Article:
We asked industry experts, colleagues and compliance officers what they believe will be the top issues impacting workplace ethics and corporate compliance programs in 2015. We gathered their best thinking and prepared our annual summary of trending issues and the steps you should consider taking as you plan for the coming year. We’ll share each of the trends here over the next few weeks.
Trend #1: Increasing pressure to maximize the ROI of ethics and compliance
In a time of tight budgets and increasing scrutiny, ethics and compliance programs are not immune from the expectation that time and resources be well spent, and that organizations will see a tangible return on investment. All indications are that pressure to maximize the ROI of ethics and compliance is increasing—and there is no reason to think the trend will change in the coming year.
Key Steps For Organizations To Take:
1) Ensure you have a clear and complete picture of the size of your budget. To maximize the ROI of your ethics and compliance program, the first step is to ensure that you have a clear and complete picture of the size of your current budget. This may seem obvious, but an analysis of data published over the last year indicates that many organizations actually underestimate the size of their ethics and compliance budgets and oversimplify their allocations. An independent study commissioned by NAVEX Global found:
- Compliance officers lack adequate and accurate information about their current and historical spend. In part this is because ethics and compliance expenditures originate from an average of 2.7 departmental budgets in addition to the Compliance department budget. These departments often include: Audit and Finance, Risk Management, Training and Professional Development and Legal.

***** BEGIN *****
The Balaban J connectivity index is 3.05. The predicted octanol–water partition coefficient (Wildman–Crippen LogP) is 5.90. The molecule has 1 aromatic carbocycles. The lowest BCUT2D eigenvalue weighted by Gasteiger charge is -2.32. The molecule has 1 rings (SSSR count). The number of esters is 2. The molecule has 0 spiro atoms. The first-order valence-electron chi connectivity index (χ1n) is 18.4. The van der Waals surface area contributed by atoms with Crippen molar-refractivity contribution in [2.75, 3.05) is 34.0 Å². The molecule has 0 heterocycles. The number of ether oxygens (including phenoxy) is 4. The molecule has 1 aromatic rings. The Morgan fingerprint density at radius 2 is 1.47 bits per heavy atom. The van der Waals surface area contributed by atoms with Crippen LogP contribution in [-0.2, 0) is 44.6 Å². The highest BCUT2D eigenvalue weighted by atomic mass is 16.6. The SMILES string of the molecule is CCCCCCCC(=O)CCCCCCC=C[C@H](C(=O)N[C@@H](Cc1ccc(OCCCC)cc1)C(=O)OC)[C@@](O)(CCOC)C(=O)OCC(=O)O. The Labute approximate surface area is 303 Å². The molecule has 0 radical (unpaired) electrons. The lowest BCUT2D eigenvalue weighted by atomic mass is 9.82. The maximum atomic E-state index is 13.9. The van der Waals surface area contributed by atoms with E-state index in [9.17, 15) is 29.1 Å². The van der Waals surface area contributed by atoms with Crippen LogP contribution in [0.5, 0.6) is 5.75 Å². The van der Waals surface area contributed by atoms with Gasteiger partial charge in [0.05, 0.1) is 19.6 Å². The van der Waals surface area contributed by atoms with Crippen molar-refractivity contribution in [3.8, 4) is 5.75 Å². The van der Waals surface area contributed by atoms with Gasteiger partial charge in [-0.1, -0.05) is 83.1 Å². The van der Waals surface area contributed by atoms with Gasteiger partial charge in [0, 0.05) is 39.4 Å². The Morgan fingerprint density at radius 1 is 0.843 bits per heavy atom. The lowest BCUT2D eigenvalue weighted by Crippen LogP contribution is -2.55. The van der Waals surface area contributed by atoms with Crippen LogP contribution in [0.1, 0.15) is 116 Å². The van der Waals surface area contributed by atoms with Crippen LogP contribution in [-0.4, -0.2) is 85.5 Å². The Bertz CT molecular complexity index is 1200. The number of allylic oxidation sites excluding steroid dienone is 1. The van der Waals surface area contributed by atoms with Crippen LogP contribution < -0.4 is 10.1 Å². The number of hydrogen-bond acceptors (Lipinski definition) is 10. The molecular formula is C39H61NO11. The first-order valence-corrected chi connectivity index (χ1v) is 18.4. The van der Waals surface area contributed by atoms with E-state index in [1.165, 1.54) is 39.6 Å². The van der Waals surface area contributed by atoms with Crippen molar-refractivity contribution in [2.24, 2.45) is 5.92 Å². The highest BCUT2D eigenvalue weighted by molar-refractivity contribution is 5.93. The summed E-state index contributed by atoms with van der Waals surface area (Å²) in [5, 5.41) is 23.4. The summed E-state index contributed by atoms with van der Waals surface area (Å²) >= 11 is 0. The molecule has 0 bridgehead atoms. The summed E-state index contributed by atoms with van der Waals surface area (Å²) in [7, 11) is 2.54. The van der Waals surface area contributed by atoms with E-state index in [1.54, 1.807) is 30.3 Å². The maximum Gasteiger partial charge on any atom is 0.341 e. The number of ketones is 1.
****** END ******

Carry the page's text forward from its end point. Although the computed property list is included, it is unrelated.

- Only 60% of organizations’ ethics and compliance spending is accounted for in annual, fixed budgets—the rest is in “special budget allocations.”
- When compliance professionals share incomplete budget information, one consequence is that budget trends and benchmarking among peer organizations can also be misleading.
- Our 2014 study indicates that the ethics and compliance budget story is better than most people realize. Budgets are increasing. Nearly half of the respondents to our study expect budget increases in 2015 and virtually none expect budget cuts.
2) Account for “non-quantified expenditures.” Non-quantified expenditures are too often left out of budget calculations. One significant non-quantified spend is the hours that employees devote to training. For example, one hour of training for all employees plus the time that managers or in-house trainers spend preparing can quickly add up to thousands of hours. Another major non-quantified spend is the amount of time organizations spend tracking and analyzing regulatory changes. A recent study noted that over one third of organizations globally spend an entire working day every week on this activity. Business leaders who are eating this time will often be the first to remind compliance officers of these hidden costs.
3) Assess your ethics and compliance program’s effectiveness. Of course, getting a handle on expenditures is only half of the story. To maximize ROI you also need to assess effectiveness—what is your organization’s return on its corporate compliance program investment? Unfortunately, according to a 2014 survey by Deloitte, 68% of compliance officers try to measure program effectiveness, but only half have a high degree of confidence in the metrics they track.
4) Maximize operational efficiencies. There are major efficiencies—and major ROI improvements—to be gained in a well-run ethics and compliance program. An organizational structure that enables planning and coordination across functions is critical to efficiency and success. In addition, outdated, manual, time intensive approaches are under heightened scrutiny and no longer make sense—particularly related to policy management and third party risk management. Scalable, automated technology, combined with access to integrated data, is key to program effectiveness and an improved ROI for ethics and compliance.
5) Use advanced ethics and compliance measurement tools. In recent years, we have seen significant progress toward integrated ethics and compliance dashboards that can provide compliance officers with useful, robust, data on training, code acknowledgements and third-party due diligence which can in turn can enable them to be proactive in predicting risks and problem areas. And, more and more resources are being deployed in a “smarter” more integrated way.